Of course I was prepared for the fact that a vacation with a baby is not even close to resembling a vacation pre-baby. Long gone are the days when a beach vacay = hours on the beach in the sun day drinking followed by a little day napping, perhaps with a long walk on the sand thrown in for exercise. I heard someone once say or write that vacationing with an infant basically means you will do the exact same things you do with your infant at home, only in a more inconvenient way. Which is a little true. A three month old is not capable of suddenly morphing into adult habits just because she is at the beach. They still need to feed/nap/play in the same tiny little intervals that make it virtually impossible to do most things you would normally on a vacation. They also don't tolerate heat well and can't wear sunscreen which excludes many activities one would normally do at the beach.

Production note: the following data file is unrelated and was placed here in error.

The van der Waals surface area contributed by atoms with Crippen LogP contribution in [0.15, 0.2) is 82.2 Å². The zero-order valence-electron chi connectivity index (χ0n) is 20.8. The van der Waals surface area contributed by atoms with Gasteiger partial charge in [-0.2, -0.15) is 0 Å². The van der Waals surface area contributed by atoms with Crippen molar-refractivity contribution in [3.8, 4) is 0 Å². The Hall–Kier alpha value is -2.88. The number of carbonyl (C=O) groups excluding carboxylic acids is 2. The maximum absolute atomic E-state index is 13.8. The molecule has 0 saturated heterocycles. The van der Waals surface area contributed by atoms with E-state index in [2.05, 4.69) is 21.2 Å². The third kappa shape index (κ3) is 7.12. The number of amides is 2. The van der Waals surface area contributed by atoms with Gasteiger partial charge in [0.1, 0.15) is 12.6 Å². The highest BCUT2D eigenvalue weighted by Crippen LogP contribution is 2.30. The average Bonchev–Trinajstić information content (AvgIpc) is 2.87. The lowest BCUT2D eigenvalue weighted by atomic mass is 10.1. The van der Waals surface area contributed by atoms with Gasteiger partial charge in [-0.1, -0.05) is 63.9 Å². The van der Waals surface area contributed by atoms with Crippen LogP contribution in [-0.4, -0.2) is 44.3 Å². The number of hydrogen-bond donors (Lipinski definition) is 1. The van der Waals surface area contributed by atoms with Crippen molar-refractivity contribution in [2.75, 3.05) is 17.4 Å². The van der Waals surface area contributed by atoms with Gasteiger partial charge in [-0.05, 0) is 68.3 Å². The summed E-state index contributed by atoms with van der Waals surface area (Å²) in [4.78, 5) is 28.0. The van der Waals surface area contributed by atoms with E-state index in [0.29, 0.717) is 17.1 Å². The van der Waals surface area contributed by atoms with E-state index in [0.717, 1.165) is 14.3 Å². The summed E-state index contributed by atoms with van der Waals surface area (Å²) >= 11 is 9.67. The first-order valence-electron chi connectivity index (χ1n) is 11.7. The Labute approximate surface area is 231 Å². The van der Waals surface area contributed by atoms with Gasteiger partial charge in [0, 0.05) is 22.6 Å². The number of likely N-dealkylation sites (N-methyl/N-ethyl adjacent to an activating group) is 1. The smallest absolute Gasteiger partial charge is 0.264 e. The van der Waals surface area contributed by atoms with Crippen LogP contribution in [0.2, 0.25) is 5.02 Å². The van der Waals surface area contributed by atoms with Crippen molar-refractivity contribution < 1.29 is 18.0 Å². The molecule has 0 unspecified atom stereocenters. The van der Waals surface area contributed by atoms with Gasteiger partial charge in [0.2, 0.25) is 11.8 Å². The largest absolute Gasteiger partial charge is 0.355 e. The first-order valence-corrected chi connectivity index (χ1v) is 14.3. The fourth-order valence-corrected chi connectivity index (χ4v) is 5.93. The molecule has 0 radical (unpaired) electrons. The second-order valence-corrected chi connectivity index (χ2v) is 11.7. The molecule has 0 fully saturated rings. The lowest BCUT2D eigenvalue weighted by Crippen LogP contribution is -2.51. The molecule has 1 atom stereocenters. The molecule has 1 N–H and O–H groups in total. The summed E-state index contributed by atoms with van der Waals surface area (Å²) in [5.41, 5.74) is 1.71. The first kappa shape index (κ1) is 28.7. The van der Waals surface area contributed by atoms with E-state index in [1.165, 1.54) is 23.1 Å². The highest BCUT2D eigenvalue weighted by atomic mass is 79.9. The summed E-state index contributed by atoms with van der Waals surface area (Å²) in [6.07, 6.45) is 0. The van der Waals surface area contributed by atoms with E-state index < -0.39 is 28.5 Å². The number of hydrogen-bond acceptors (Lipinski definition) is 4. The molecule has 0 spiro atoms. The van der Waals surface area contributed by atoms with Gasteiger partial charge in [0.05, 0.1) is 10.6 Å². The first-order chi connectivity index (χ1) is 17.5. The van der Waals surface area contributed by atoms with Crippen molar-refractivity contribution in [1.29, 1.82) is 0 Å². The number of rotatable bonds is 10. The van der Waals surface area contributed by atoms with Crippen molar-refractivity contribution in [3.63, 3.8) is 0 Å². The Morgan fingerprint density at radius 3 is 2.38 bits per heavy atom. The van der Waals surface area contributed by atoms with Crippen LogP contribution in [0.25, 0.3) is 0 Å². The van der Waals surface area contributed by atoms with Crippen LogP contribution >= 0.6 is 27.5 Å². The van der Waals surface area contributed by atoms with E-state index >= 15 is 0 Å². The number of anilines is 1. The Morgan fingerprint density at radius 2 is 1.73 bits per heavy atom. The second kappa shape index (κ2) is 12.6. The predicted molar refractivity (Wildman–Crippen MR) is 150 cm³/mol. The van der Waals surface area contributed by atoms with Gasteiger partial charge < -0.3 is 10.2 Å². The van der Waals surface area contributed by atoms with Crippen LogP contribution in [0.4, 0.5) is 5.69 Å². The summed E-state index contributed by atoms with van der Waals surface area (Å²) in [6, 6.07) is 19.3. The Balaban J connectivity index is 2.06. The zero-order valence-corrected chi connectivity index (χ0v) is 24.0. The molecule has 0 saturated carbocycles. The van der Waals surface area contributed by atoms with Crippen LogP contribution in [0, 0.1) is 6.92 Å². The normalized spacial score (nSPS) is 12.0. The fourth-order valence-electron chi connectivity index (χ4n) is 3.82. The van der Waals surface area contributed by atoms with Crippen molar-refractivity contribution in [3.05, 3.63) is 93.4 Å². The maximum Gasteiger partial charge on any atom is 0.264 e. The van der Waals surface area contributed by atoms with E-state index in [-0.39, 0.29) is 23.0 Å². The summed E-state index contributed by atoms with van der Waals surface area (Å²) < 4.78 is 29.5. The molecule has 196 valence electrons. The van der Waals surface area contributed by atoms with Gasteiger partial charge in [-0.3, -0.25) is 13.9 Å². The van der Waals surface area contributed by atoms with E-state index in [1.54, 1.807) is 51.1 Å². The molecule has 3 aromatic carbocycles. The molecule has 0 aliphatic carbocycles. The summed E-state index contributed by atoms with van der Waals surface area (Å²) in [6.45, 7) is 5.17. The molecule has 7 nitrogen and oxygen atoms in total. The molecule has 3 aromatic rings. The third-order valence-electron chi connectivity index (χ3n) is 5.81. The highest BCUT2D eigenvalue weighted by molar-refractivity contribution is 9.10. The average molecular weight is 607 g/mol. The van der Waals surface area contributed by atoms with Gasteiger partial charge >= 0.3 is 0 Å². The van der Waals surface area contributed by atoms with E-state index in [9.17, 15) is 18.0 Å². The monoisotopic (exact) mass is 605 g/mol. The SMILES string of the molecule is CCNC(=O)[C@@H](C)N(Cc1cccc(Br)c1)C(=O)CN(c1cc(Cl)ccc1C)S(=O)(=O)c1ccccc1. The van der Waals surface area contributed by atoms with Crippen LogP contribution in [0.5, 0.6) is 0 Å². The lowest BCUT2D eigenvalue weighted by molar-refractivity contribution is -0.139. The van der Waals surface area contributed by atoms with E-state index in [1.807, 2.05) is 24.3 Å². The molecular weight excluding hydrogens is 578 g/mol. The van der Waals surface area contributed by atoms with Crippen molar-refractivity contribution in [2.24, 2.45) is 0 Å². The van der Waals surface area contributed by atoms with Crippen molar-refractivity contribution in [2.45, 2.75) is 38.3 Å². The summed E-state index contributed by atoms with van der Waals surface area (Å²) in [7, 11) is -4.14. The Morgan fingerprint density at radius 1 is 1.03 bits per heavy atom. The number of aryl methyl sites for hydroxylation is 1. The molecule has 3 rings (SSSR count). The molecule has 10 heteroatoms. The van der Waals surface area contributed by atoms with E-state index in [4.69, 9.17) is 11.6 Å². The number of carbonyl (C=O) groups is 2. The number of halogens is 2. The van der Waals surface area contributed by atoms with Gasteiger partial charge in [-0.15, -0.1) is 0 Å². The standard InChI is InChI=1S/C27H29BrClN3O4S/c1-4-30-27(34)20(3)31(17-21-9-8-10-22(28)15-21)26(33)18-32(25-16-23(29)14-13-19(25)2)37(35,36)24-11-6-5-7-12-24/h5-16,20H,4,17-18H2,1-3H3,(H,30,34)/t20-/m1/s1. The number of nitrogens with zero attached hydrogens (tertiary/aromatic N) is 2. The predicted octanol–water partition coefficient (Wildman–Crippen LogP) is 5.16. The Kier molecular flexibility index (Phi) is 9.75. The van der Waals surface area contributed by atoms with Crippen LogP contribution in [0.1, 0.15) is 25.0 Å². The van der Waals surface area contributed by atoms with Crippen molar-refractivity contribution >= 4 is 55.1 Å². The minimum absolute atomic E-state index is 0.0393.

But the upside is a 3 month old is still relatively portable and has that magic skill of being able to sleep anywhere, which does come in handy if you want to leave the vacation house at some point. And if you vacation with family you have insta babysitters, particularly if grandparents are involved. Also what is more adorable than a tiny person in a sun hat?
So really there are pros and cons about the whole travel with the baby thing. And as always with any first in life you learn some lessons. So for today's Friday Five I thought I would share what I learned/observed this past week: